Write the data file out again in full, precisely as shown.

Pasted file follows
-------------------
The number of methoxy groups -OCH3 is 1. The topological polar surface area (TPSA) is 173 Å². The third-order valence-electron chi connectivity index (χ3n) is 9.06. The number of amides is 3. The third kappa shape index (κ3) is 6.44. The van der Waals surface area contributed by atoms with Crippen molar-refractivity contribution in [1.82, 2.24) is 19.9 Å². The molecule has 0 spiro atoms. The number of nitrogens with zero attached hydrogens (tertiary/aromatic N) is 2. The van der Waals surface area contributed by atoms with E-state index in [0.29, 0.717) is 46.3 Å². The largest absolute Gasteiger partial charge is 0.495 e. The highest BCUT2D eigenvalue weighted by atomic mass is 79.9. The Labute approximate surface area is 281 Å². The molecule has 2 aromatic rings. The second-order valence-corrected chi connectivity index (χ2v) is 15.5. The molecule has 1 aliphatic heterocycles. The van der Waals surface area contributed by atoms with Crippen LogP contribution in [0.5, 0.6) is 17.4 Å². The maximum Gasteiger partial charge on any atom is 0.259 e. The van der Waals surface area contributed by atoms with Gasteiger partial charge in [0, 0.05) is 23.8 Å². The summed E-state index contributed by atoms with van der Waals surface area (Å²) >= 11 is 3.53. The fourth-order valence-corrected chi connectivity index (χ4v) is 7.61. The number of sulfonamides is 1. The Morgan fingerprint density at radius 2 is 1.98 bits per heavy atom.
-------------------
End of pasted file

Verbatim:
The number of methoxy groups -OCH3 is 1. The topological polar surface area (TPSA) is 173 Å². The third-order valence-electron chi connectivity index (χ3n) is 9.06. The number of amides is 3. The third kappa shape index (κ3) is 6.44. The van der Waals surface area contributed by atoms with Crippen molar-refractivity contribution in [1.82, 2.24) is 19.9 Å². The molecule has 0 spiro atoms. The number of nitrogens with zero attached hydrogens (tertiary/aromatic N) is 2. The van der Waals surface area contributed by atoms with E-state index in [0.29, 0.717) is 46.3 Å². The largest absolute Gasteiger partial charge is 0.495 e. The highest BCUT2D eigenvalue weighted by atomic mass is 79.9. The Labute approximate surface area is 281 Å². The molecule has 2 aromatic rings. The second-order valence-corrected chi connectivity index (χ2v) is 15.5. The molecule has 1 aliphatic heterocycles. The van der Waals surface area contributed by atoms with Crippen LogP contribution in [0.5, 0.6) is 17.4 Å². The maximum Gasteiger partial charge on any atom is 0.259 e. The van der Waals surface area contributed by atoms with Gasteiger partial charge in [0, 0.05) is 23.8 Å². The summed E-state index contributed by atoms with van der Waals surface area (Å²) >= 11 is 3.53. The fourth-order valence-corrected chi connectivity index (χ4v) is 7.61. The number of sulfonamides is 1. The Morgan fingerprint density at radius 2 is 1.98 bits per heavy atom.